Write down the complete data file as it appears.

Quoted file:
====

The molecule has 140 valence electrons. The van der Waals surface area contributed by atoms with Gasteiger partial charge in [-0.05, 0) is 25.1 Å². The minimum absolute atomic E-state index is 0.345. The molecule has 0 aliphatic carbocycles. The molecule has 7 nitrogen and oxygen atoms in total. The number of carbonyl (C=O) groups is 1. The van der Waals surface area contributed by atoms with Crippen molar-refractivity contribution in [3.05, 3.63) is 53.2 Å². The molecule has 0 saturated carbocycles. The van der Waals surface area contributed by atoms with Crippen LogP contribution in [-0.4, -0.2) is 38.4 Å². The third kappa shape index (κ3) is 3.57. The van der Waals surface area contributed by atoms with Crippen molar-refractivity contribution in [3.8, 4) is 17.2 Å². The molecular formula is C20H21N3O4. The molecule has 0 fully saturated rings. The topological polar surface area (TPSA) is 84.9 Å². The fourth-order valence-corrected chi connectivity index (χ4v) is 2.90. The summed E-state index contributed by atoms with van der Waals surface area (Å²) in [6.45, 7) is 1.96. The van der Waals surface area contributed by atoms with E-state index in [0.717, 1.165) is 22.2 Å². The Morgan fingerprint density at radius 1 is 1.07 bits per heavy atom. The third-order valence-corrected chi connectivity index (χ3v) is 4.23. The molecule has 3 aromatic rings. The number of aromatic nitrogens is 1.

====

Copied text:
The molecule has 140 valence electrons. The van der Waals surface area contributed by atoms with Gasteiger partial charge in [-0.05, 0) is 25.1 Å². The minimum absolute atomic E-state index is 0.345. The molecule has 0 aliphatic carbocycles. The molecule has 7 nitrogen and oxygen atoms in total. The number of carbonyl (C=O) groups is 1. The van der Waals surface area contributed by atoms with Crippen molar-refractivity contribution in [3.05, 3.63) is 53.2 Å². The molecule has 0 saturated carbocycles. The van der Waals surface area contributed by atoms with Crippen LogP contribution in [-0.4, -0.2) is 38.4 Å². The third kappa shape index (κ3) is 3.57. The van der Waals surface area contributed by atoms with Crippen molar-refractivity contribution in [3.8, 4) is 17.2 Å². The molecular formula is C20H21N3O4. The molecule has 0 fully saturated rings. The topological polar surface area (TPSA) is 84.9 Å². The fourth-order valence-corrected chi connectivity index (χ4v) is 2.90. The summed E-state index contributed by atoms with van der Waals surface area (Å²) in [6.45, 7) is 1.96. The van der Waals surface area contributed by atoms with E-state index in [0.717, 1.165) is 22.2 Å². The Morgan fingerprint density at radius 1 is 1.07 bits per heavy atom. The third-order valence-corrected chi connectivity index (χ3v) is 4.23. The molecule has 3 aromatic rings. The number of aromatic nitrogens is 1.